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The oldest pair of ice skates

 

            The oldest pair of ice skates in the year 3,000 b.c. was found at the bottom of a lake in Switzerland.  The skates were made from the leg bones of large animals, holes were bored at each end of the bone and leather straps were used to tie the skates on.  Around the 14th Century, the Dutch started using wooden platform skates with flat iron bottom runners. The skates were attached to the skater's shoes with leather straps.  Around 1500, the Dutch added a narrow metal double edged blade, making the poles a thing of the past, as the skater could now push and glide with his feet.  In 1865, Jackson Haines, a famous American skater, developed the two plate all metal blade. The blade was attached directly to Haines' boots.  The first artificial ice rink was built in 1876, at Chelsea, London, England and was named the Glaciarium. 

           

The oldest skate on earth may be the “horse-bone,” from the bronze Age which Herr Geheimrat Friedel recently exhibited at a meeting of the Brandenburgia Union.  Picture down below.  

 

 

During the fourteenth and up to the middle of the nineteenth century the skate was composed of a wooden sole to which was attached, in earlier days, a runner of bronze or iron, and in later days of steel. This was called the early blade skate. Picture down below.

 



 

The Germans in the year 1800 had created an ice skate that was a

 longer blade, from 3/32in. to 1/8in. wide, with the inner edge sharpened about half a millimeter higher than the outer edge.  Picture down below.

 

Also extend the whole length of the foot, for formerly it reached only to the middle of the heel and instead of the customary “spike,” a screw three-quarters of an inch long was used for the heel. This was the “Balancing,” also called the “Tournament” skate, which had a symmetrically formed round blade at the toe and heel.  This was in the early 19th centery.  Picture down below.  This was the English skate.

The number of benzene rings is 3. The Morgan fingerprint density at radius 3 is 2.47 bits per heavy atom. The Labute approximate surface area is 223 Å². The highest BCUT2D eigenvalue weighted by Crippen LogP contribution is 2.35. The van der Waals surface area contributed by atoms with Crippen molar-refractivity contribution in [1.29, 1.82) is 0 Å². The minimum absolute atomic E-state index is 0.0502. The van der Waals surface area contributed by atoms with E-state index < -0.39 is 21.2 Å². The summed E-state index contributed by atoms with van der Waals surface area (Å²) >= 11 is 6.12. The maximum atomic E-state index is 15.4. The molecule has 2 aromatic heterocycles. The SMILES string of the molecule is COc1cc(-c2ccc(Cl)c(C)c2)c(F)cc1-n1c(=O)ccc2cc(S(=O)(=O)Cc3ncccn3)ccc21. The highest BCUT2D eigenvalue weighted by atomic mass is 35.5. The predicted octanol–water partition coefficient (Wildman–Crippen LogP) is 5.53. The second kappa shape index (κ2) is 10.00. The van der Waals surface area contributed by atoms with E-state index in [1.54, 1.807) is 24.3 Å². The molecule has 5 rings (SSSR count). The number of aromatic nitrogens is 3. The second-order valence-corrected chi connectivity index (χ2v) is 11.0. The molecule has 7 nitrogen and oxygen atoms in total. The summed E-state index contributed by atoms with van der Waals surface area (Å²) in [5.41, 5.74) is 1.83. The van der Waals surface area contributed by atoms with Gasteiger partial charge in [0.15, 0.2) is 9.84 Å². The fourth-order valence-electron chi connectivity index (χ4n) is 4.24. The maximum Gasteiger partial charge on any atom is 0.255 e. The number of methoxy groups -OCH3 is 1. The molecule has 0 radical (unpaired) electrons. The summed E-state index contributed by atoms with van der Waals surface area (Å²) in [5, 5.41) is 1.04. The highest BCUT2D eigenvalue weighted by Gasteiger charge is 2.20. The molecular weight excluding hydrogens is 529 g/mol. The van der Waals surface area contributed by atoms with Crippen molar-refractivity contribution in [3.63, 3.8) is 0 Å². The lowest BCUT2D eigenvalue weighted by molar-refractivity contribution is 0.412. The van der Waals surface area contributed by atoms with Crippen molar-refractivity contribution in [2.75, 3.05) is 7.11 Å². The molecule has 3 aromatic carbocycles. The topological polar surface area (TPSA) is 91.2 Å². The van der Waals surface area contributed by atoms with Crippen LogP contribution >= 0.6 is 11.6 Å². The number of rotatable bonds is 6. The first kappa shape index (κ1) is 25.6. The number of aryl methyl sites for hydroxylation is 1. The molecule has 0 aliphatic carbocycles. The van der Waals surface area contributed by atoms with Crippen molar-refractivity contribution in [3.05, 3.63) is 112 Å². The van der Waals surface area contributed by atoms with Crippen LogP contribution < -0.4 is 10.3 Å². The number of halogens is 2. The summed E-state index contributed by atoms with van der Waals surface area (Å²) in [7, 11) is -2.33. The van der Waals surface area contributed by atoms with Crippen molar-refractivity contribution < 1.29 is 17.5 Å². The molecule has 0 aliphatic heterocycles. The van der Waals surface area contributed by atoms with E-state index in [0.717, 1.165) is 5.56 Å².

About 1860 the New York Skating Club adopted a skate, which was made entirely out of metal, and attached to the foot automatically without the aid of straps or other fastenings.  It was made entirely out of iron or steel, and for the heel fastening an oval plate was used, with a rectangular gripper; the front part of the skate was then fastened tight to the skating boot by means of clamps.  Picture down below. 


 

About the year 1880 the Norwegian racers, amongst them the well-known figure skaters, Carl Werner and Axel Paulsen of Christiania, constructed a skate, which was made of two thin metal tubes with the blade rather more than a sixteenth of an inch wide.  The narrow metal plates of this skate were screwed on and frequently even sewn on to the sole of the skating boot.  Picture below.

 

For the latter purpose there are ordinary metal skates of several systems in use, but with lengthened blade and full rounded runner at the toe in order to surmount the more easily small unevenness on the ice.  This was about in the year 1910.  Picture below.




 

The modern ice skates we use today figure, hockey, or even a speed skate were around since 1925.

 

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